The No. 1 Thing That Keeps Your Best Employees Motivated?

It's Not What You Think

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Most of my executive clients strive to deliver compelling incentive packages for their most innovative employees–to keep them engaged and motivated. This isn’t surprising. According to research from Innovation Leader, 65 percent of companies say that their number one barrier to getting innovation is the lack of innovative behavior due to a risk-avoidant culture.

Sure, money is important to most people. But when it comes to incentives for “intrapreneurs”–people employed inside of companies–money isn’t the biggest carrot for promoting innovation.

Salary is a threshold benefit–once met, making much more of it doesn’t materially increase motivation.

It doesn’t mean that salary means nothing. Most employees are highly aware of their individual value. Underpaid employees can feel demoralized and disconnected. Valuable employees must be paid what they’re worth or they risk leaving for “better” opportunities. But once that threshold is met, perpetually adding financial carrots won’t necessarily increase motivation to go the extra mile and innovate.

Even bonuses only motivate short term. Long term, the most innovative employees want to be self-directed, do work they believe in and grow as people.

What employees really want is time–control of it and the opportunity to use it for creative endeavors. That’s why Google gives its engineers 20 percent time to innovate on whatever projects strike their fancy. 3M does the same, giving people 15 percent of their work week to explore new opportunities.

The software company Intuit doles out awards each year to individuals and teams that produce the biggest innovations. The reward isn’t money–it’s three months of free time to work on whatever pet project might deliver the next big idea.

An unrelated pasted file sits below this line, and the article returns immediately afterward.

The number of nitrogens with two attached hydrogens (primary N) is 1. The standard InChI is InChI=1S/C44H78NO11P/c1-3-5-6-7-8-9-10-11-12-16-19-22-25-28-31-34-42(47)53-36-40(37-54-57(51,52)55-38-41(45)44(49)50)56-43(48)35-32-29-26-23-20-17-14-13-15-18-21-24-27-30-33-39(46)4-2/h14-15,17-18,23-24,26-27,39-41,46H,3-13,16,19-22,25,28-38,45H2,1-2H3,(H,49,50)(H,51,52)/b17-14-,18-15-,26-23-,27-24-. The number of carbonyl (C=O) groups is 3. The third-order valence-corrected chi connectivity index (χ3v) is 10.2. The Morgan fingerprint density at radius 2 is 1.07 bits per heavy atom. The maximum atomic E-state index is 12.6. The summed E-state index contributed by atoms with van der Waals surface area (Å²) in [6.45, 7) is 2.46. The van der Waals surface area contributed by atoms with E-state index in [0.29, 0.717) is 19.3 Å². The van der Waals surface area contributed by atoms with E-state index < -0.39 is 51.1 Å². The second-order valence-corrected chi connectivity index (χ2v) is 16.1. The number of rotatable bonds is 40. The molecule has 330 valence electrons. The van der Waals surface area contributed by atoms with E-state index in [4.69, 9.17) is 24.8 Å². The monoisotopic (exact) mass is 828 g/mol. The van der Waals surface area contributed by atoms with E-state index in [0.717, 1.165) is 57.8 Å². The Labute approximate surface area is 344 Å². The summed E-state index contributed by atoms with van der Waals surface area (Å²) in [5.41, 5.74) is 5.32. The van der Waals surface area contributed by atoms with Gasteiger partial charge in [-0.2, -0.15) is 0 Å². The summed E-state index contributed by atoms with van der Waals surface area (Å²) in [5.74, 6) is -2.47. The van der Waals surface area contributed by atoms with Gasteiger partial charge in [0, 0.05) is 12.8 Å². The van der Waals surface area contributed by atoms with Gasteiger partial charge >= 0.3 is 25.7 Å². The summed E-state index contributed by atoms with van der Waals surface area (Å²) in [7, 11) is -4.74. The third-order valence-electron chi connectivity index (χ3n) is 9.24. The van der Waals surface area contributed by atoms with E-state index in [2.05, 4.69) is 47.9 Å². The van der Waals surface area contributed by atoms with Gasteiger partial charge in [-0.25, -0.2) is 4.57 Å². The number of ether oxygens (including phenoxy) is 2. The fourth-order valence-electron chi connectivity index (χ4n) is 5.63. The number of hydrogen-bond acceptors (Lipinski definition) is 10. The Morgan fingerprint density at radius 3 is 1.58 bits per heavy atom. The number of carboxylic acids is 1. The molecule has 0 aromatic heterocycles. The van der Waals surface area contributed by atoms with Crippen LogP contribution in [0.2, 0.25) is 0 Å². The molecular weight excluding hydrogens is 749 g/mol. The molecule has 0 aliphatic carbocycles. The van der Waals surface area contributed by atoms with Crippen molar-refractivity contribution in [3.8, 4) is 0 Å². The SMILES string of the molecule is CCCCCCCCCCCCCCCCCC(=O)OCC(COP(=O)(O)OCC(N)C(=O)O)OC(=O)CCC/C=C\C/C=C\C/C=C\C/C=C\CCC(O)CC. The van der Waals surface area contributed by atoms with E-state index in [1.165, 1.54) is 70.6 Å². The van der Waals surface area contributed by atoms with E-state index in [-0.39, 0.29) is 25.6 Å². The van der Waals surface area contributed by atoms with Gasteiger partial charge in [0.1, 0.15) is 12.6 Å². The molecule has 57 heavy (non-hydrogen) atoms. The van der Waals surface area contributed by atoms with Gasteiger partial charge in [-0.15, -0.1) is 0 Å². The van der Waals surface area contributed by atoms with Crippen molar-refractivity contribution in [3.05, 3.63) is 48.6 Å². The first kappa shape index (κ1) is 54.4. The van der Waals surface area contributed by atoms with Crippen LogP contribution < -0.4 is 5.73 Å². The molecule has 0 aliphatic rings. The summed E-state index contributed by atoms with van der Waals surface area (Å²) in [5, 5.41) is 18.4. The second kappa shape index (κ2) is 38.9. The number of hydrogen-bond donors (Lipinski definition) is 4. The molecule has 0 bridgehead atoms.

There are deeper reasons for why time is the number one ingredient for getting more innovation. Time affords people autonomy, a sense of purpose, and personal learning opportunities–all fundamental ingredients of innovation.

I’ve heard many executives lament that their organizations just aren’t set up to give people free time to innovate. It’s just not realistic given their cultures. My response? Innovation requires time. That’s the reality. But if you can’t give people time, can you do things that inspire people to create time for themselves?

Here are three things that can motivate people to find time to innovate without formally creating a free-time policy:

1. Set-up Merit Based Metrics

Helicopter managers are a thing of the past. Employees with more autonomy are happier and more productive. Being able to control your own schedule is incredibly empowering and makes us feel respected. This can easily translate into greater productivity and process improvements (aka, innovation).

Humans, innately, are problem-solvers and goal-seekers. Set clear goals, get out of the way, and let your employees achieve them. You also may be surprised how creative employees can become, when given broad, simple goals. In his book Drive, Dan Pink found that many of the most innovative ideas came from employees that had the least strict work schedules.

2. Help People Discover Purpose

The parable of the NASA janitor is unforgettable. John F. Kennedy, while touring NASA, walked up to a janitor with a mop in his hands. Greeting him, JFK asked, “What is it you do here?” The janitor responded, without hesitation, “I’m helping to put a man on the moon.”

Decades later, this sentiment still rings true. Teams, families and communities–we all seek to be part of something greater than ourselves. Employees who feel a deeper purpose around the value they’re delivering for internal or external customers will often find time to go the extra mile.

3. Fuel Fast Cycle Learning

Fast learning is the key to innovation. That’s why concepts like rapid iteration, prototyping, and lean startups are all the rage. By promoting the importance of fast cycle-time learning, leaders can help create a culture that supports behaviors focused on trial-and-error. When people know their organization values and recognizes learning, they’re more apt to try things that result in learning. No more playing it safe. Learning is about taking initiative and risk.

The reality is that time is the fuel that powers new ideas and experimentation. Whether you give people time or help them find it, liberating people from daily fire-fighting is a strategic leadership imperative–if you want innovation.

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